Tips on managing your holdings
- Alan Lavine and Gail Liberman
What determines most of your investment returns? Is it the types of investments you own or your personal investment prowess?
The answer, particularly for mutual fund investors, lies in the type of investments you hold.
Landmark research, published in the Financial Analysts Journal in the 1980s, has shown that 90 percent of the return is determined by the "asset class," or type of investments. Asset classes may include such investment categories such as undervalued stocks, growth stocks, U.S. bonds, overseas bonds, cash, real estate and precious metals. The other 10 percent of your investment return is based on a combination of skill in picking securities, market timing and pure luck.
Suppose you own bonds and large company, medium company and small company stock funds, run by managers who like to buy cheap stocks, based on future earnings growth. Say your holdings gain 10 percent in one year. The sole fact that you held stocks and bonds in general contributed 9 percent of your 10 percent return!
Check out this hypothesis for yourself. Compare your fund's performance against the published index that most reflects your mutual fund holdings. The S&P 500, for example, represents large company stocks and the Russell 2000 represents small stocks.
Chances are that your own mutual fund returns are right in line with the corresponding index.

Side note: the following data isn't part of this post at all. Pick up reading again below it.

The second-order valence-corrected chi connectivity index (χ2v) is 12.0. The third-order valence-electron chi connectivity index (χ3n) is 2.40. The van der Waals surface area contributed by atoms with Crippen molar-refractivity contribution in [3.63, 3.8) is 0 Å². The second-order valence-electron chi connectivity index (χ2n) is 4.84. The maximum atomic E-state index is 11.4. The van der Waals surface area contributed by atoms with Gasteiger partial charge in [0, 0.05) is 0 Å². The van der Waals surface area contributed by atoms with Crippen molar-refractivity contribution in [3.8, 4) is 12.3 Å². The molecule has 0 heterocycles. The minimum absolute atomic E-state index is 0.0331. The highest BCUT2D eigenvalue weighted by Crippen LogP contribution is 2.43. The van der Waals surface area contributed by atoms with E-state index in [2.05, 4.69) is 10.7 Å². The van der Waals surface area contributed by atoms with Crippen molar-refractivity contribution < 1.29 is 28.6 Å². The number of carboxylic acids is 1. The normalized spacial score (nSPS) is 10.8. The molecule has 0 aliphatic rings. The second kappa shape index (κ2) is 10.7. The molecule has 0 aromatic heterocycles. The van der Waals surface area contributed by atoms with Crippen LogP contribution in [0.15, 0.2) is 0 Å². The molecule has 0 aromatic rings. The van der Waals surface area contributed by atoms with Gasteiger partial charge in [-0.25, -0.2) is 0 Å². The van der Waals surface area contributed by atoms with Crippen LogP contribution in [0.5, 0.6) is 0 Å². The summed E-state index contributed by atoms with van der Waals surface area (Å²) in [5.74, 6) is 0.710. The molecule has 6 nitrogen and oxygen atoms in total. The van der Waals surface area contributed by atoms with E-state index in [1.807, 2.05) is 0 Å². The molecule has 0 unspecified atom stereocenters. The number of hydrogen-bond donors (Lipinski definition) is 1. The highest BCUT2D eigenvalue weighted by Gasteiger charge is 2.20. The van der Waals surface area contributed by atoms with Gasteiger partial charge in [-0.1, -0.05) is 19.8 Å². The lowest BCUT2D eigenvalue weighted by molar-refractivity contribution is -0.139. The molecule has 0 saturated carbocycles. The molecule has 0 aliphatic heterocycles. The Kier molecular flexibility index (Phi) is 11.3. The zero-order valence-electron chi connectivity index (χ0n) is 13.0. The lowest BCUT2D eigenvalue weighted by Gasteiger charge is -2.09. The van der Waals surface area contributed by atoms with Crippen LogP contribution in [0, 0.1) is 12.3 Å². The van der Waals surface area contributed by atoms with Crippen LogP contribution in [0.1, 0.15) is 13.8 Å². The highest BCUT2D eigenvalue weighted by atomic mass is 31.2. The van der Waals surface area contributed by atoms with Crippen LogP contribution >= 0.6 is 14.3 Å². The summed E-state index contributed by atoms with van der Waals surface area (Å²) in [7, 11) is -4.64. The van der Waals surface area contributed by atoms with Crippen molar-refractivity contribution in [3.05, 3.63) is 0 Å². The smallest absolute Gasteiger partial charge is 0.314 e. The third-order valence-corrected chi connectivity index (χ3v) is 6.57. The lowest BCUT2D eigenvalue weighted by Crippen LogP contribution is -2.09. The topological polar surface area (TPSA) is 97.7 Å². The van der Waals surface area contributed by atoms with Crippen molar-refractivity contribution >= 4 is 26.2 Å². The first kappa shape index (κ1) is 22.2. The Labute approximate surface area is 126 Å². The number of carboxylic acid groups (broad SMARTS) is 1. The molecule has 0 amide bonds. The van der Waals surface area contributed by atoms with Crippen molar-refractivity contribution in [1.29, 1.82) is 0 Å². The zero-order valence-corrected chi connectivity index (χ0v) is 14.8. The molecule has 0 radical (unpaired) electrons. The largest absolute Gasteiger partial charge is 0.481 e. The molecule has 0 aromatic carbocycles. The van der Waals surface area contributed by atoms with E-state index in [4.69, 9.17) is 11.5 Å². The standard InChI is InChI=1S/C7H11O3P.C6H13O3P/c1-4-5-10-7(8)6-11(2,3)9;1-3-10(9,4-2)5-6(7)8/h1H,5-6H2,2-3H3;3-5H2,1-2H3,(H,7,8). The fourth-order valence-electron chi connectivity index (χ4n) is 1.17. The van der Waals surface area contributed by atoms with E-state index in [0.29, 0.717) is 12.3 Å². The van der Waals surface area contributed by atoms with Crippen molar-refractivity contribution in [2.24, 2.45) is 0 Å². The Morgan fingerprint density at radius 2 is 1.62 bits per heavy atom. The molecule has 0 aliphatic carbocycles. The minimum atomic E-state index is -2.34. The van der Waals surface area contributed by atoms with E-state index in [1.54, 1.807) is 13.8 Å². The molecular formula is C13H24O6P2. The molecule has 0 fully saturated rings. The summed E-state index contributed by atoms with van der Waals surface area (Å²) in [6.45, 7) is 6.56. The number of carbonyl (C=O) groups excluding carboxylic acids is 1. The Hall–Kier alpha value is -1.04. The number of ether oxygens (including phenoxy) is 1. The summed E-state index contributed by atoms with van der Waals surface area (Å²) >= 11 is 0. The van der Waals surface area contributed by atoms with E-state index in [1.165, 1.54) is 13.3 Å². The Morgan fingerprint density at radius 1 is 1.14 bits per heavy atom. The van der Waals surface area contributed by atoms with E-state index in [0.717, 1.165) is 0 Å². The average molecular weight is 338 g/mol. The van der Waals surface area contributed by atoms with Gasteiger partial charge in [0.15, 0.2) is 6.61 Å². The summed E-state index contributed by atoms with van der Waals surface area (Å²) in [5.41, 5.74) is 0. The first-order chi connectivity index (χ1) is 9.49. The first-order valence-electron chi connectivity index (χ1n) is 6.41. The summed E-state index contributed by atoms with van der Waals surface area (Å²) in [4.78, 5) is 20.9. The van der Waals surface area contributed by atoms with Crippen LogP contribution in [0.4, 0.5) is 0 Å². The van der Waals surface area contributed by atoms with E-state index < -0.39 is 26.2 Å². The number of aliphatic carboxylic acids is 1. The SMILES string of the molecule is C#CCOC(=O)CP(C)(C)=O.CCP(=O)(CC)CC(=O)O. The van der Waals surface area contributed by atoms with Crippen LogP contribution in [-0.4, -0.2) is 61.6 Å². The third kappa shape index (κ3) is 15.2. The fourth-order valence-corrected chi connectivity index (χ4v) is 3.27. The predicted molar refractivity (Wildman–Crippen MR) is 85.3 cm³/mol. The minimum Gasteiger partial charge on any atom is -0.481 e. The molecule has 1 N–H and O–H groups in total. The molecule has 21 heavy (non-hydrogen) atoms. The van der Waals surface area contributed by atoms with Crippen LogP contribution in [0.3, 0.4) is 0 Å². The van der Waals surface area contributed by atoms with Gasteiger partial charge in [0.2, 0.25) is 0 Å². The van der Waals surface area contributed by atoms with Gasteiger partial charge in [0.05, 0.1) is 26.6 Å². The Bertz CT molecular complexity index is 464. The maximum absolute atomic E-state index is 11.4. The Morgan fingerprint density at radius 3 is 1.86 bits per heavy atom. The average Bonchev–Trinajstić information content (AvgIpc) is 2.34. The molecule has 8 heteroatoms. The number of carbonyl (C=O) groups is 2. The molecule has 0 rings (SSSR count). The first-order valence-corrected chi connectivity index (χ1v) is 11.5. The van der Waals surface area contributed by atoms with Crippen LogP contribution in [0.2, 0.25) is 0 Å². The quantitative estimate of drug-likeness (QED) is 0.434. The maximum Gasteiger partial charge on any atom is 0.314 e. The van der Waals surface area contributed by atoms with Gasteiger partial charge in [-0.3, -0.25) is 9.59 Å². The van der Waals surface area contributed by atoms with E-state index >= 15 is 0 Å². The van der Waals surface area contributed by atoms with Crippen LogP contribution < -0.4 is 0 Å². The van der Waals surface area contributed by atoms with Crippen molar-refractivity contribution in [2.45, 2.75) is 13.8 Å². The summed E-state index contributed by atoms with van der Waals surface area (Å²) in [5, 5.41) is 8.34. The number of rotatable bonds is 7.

Does this mean you should just buy index funds that track the markets?
- Yes, if you want to buy and hold for the long term. Index funds generally are low-cost. They historically have outperformed 60 percent of all actively managed funds, according to Morningstar Inc., Chicago. You also can invest in exchange traded funds that track specific markets. With an exchange traded fund, which trades through a broker on a stock exchange, you own a basket of securities.
- No, if you have the skills to pick individual securities or mutual funds. Stock and bond picking ability can contribute more to the return on your investments, according to research by Mark Kritzman, published in the Summer 2003 Journal of Portfolio Management. But you had better be a great stock picker to profit, that study stresses.
So how do you make good stock, bond and mutual fund picks?
One clue may lie in research published by Eugene Fama, in the Journal of Finance. Fama shows that by buying undervalued stocks that are mispriced based on a company's earnings, you can outperform growth stocks over the long term.
Spouses Gail Liberman and Alan Lavine are syndicated columnists. You can purchase Alan Lavine & Gail Liberman's latest book Quick Steps to Financial Stability (QUE Publishing 2006) online at www.moneycouple.com or at your local bookstore. E-mail them at MWliblav@aol.com.
To read more columns, please visit the column archive.